November 8, 2013

Learning a lesson in love

Sisters grow in lives of faith through missionary service around the world

Lauren, left, and Erin Gahimer of SS. Francis and Clare of Assisi Parish in Greenwood share a rare moment together during a year when the two sisters have traveled to different parts of the world to help others. (Submitted photo)

Lauren, left, and Erin Gahimer of SS. Francis and Clare of Assisi Parish in Greenwood share a rare moment together during a year when the two sisters have traveled to different parts of the world to help others. (Submitted photo)

By John Shaughnessy

Erin and Lauren Gahimer are like many sisters: They have their own unique qualities, but they also have a bond that connects them at their core.

One connection that binds the sisters from SS. Francis and Clare of Assisi Parish in Greenwood is the way they live their faith through service around the world.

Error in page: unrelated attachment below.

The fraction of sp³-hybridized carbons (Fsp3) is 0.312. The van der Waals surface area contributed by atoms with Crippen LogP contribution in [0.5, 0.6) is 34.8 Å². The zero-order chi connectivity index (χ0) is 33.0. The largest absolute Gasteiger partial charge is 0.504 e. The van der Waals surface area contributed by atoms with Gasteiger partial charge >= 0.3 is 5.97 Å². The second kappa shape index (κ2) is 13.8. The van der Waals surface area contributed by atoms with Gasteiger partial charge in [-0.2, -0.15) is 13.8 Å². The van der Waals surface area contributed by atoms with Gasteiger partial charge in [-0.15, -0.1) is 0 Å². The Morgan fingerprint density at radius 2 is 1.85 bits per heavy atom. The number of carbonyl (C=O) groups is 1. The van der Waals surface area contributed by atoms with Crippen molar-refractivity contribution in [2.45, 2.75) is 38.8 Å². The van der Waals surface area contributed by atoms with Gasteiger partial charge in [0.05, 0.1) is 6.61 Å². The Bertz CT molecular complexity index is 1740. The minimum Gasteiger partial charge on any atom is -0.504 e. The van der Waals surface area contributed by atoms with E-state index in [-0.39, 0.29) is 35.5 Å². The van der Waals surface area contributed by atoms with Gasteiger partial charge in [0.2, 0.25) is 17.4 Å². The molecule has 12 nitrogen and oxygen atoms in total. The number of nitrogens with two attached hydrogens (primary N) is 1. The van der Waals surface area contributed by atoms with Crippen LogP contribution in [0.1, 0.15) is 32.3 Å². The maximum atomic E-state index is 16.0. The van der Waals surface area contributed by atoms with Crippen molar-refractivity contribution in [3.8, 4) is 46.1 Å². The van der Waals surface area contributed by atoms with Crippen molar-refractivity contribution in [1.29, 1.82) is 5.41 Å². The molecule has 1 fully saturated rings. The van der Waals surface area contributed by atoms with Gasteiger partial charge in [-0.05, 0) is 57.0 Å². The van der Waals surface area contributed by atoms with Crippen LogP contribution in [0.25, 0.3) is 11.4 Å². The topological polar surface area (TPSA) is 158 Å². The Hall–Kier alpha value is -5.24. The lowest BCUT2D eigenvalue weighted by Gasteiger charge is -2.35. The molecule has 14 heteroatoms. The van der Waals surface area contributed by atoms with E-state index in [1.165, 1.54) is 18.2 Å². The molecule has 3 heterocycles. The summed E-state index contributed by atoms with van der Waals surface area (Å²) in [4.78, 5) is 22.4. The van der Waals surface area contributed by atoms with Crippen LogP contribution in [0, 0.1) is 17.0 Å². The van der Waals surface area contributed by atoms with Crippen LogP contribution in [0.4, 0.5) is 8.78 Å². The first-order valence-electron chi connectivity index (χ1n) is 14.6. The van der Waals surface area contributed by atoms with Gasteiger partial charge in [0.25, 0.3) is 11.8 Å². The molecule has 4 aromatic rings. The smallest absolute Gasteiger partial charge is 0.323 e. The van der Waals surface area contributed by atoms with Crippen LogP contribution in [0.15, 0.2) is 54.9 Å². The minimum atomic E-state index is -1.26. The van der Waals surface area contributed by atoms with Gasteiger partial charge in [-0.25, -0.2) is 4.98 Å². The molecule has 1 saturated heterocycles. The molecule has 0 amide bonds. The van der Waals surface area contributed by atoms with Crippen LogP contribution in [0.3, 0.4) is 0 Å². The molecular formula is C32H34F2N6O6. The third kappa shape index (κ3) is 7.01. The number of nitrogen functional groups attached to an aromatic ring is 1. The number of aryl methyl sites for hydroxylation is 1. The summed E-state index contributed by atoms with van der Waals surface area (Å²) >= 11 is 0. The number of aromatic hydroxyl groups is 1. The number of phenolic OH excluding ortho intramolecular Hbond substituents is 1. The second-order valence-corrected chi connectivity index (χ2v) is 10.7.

So it seems fitting that there was a certain sisterly serendipity in the defining experiences they each had recently as 23-year-old Erin did a three-month missionary stint in South America while 21-year-old Lauren spent a month in Ethiopia teaching English to children.

Both experiences involved interactions with little girls who cared enough to reach out to a stranger during an unsettling time.

“One particular Tuesday, I was walking to the market when a little 9-year-old Ethiopian girl in my class saw me and approached me,” Lauren recalls. “We both entered the market and began shuffling through the large crowd of people. At one point, I became extremely overwhelmed. There were animals on all sides of me, children yelling at me for money, and pressure to keep moving. However, I was at a standstill and did not know what to do.

“Suddenly, a little hand grabbed my own. Zubad was her name. She was my student, and she led me through the market safely. She also helped me make purchases and ensure that I was being treated with kindness and respect from her country people. It was truly a moment I will never forget. It really renewed my faith in the human spirit.”